Serverless Apps With Firebase Cloud Functions

Firebase's goal is to help developers build better apps and grow them into successful businesses. By taking care of your app back-end or infrastructure, Firebase lets you focus on solving problems for your users. One of the new exciting features announced at the Google Cloud Next '17 Conference this March for Firebase was Cloud Functions. In this tutorial, you'll learn about this new feature by building a simple Android app with it. 

What Are Cloud Functions for Firebase?

Firebase Cloud Functions run in a hosted, private, and scalable Node.js environment where you can run JavaScript code. You simply create reactive functions that trigger whenever an event occurs. Cloud functions are available for both Google Cloud Platform and Firebase (they were built on top of Google Cloud Functions). 

For now, Cloud Functions support the following triggers that you can listen to and respond to:

So Why Use Cloud Functions?

So now you have seen the range of capabilities that Cloud Functions can offer. But why use them? 

Running and setting up a back end and servers can be a real pain—you have to handle issues such as scalability and writing code in server-side languages—but with Cloud Functions, this complexity is reduced. Also, computationally intensive tasks can be performed in the cloud instead of on the client device (such as image resizing for upload or writing to multiple paths of your database). Your code will also be more secure in the cloud than on the client device, so you can securely store data such as secret keys on your server. 

In this tutorial, you'll learn how to use the Realtime Database Triggers that will fire when a database write event occurs. Then, we'll see how to use the Firebase Cloud Messaging service to send a notification to devices that subscribed to a topic. We'll create a simple app called Tutsplus Alerts, which will send a notification to subscribers of the "android" topic whenever a new article is available.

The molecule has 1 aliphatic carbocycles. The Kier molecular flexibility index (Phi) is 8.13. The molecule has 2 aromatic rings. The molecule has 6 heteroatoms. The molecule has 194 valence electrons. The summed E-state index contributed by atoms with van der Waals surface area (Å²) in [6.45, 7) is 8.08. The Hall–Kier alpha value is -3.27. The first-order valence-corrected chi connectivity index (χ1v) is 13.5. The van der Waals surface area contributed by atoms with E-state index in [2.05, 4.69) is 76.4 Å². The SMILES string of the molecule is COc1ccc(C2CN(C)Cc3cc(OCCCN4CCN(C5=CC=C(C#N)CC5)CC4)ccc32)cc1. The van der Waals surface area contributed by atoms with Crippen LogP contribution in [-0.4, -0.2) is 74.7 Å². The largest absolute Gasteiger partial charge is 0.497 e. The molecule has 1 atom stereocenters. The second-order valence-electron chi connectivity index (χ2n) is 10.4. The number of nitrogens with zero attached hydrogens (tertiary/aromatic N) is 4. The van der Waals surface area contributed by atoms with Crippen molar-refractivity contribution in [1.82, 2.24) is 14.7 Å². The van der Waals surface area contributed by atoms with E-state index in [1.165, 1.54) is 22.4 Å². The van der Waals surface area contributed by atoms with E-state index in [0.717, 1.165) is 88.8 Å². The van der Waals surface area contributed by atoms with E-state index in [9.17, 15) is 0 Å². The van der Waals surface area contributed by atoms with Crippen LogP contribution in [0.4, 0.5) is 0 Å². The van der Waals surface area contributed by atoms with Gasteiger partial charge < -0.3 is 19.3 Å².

To follow along with this tutorial, you should be familiar with:

And you should have Node.js installed on your computer.

Check out the following tutorials here on Envato Tuts+ if you need some help getting started with Firebase:

1. Create a Firebase Cloud Function

Install the Firebase CLI 

Now that the prerequisites are set up, let's download Cloud Functions.

To begin to use Cloud Functions, we need the Firebase CLI (command-line interface) installed from npm. If you already have Node set up on your machine, you can install Cloud Functions with:

This command will install the Firebase CLI globally along with any necessary Node.js dependencies.

Initialize the Project

To initialize your project:

  1. Run firebase login to log in to Firebase via the browser and authenticate the CLI tool.
  2. Create a new project directory with the name tutsplus-alerts.
  3. Finally, run firebase init functions from that new directory. This tool gives you an option to install dependencies with NPM. It is safe to decline if you want to manage dependencies in another way.

After these commands complete successfully, your project structure looks like this:

  • .firebaserc: a hidden file that helps you quickly switch between projects with firebase use.
  • firebase.json: describes properties for your project.
  • functions/: this folder contains all the code for your functions.
  • functions/package.json: an NPM package file describing your Cloud Functions.
  • functions/index.js: the main source for your Cloud Functions code.
  • functions/node_modules/: the folder where all your NPM dependencies are installed.

Import the Needed Modules and Initialize the App 

To develop our simple Tutsplus Alerts app, we just need two node modules: Cloud Functions and Admin SDK modules (these modules are already installed for us). So go to the index.js and require these modules, and then initialize an admin app instance.

Code the Cloud Function

Now that the required modules for our project have been imported and initialized, let's code our cloud function in the index.js file. As stated earlier, we are going to write a function that will be fired when an onWrite() event occurs in our Firebase realtime database and then, in response, will send a notification (a downstream message) to device subscribers.